Illustration of Loading coil

1899 Loading coil

The book of science

Tom Sharp

Oliver Heaviside, George Ashley Campbell, Mihajlo Pupin telecommunication Illustration of Loading coil

Loading coil

Transmissions over transatlantic telegraph cables were distorted by an imbalance in the cables between capacitive and inductive reactance. Oliver Heaviside determined that transmission would be free of distortion when conductance over capacitance was equal to resistance over inductance, and suggested balancing the cable by increasing its inductance with loading coals. Meanwhile, aware of the Heaviside condition but not of Heaviside’s suggestion to use loading coils, George Campbell realized that he could add loading coils along the forty-six-mile-long Pittsburgh cable at every manhole to improve the clarity of transmissions. Michael Pupin in the same year worked on the problem, but loaded his line with capacitors rather than inductors. Nevertheless, he made a legal claim to Heaviside’s idea, so that today loading coils are sometimes called Pupin coils.

Heaviside condition

In a transmission line, when the ratio of conductance over capacitance equals the ratio of resistance over inductance, when the ratio of siemens per meter over farads per meter equals the ratio of ohms per meter over henries per meter, then a transmission will not be distorted.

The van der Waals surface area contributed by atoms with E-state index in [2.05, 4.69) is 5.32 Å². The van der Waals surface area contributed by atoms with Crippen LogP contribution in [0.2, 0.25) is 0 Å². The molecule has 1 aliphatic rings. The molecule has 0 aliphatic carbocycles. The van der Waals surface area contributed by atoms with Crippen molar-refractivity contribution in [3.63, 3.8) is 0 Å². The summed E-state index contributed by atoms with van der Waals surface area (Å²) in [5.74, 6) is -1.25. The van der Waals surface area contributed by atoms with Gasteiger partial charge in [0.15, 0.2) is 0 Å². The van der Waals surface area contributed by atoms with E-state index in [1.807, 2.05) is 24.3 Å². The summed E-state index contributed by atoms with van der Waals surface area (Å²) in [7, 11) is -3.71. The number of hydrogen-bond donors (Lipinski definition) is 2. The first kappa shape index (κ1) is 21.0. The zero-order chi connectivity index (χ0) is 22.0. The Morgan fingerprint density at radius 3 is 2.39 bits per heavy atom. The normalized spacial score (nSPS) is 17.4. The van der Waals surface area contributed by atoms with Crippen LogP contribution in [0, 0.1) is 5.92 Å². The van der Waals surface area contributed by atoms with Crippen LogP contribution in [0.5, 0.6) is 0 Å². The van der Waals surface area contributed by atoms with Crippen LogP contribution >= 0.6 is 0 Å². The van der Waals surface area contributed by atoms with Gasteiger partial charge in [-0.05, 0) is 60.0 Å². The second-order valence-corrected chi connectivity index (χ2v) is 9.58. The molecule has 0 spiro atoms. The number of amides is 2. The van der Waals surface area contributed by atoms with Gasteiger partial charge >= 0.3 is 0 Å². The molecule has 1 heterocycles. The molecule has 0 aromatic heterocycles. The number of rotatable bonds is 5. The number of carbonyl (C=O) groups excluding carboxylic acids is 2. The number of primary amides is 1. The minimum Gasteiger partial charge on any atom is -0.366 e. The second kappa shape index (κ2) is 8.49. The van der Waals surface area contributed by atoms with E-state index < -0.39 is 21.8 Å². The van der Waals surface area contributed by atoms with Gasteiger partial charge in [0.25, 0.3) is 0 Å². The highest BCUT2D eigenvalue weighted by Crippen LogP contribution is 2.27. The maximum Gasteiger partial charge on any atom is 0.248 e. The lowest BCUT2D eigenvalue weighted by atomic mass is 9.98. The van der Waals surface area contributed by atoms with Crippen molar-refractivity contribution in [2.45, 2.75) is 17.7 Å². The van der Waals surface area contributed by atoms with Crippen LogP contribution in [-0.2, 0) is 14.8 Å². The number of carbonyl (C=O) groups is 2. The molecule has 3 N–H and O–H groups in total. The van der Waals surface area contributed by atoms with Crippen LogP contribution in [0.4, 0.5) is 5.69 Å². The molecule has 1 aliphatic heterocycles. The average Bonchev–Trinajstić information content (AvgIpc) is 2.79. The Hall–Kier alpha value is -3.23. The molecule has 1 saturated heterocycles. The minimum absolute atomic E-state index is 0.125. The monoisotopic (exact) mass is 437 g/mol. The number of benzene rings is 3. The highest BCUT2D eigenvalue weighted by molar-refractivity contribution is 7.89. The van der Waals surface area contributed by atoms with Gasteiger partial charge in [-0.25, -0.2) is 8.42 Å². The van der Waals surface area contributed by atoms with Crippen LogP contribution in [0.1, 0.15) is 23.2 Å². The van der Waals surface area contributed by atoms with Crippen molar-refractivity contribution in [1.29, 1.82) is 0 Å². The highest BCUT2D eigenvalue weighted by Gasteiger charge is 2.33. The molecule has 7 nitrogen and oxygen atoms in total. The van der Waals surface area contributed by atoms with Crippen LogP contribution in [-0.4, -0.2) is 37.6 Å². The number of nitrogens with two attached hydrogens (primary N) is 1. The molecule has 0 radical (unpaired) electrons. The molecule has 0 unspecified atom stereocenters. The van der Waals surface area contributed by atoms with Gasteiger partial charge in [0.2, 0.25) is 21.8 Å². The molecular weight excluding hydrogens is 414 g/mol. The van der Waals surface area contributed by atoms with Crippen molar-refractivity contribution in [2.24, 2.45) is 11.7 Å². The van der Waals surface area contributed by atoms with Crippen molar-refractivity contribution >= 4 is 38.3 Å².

Lenz’s law

Heinrich Friedrich Lenz explained that a changing magnetic field in a conductor induces a magnetic field in the opposite direction which is why in a circuit an inductor opposes an alternating current. This is called inductive reactance.

Intuitive degree

At some point, I assume, if I study and experiment, then the laws of electromagnetism will become intuitive. I’ll see clearly the relations between conductance and resistance, capacitance and inductance, and see how the tiny components work, but now I struggle to comprehend. Until then, I’ll feel deprived, like a person who knows what is beautiful but cannot feel its joy or pain.

An inductor with an inductance of 1 henry produces an electromotive force of 1 volt when the current through the inductor changes at the rate of 1 ampere per second.

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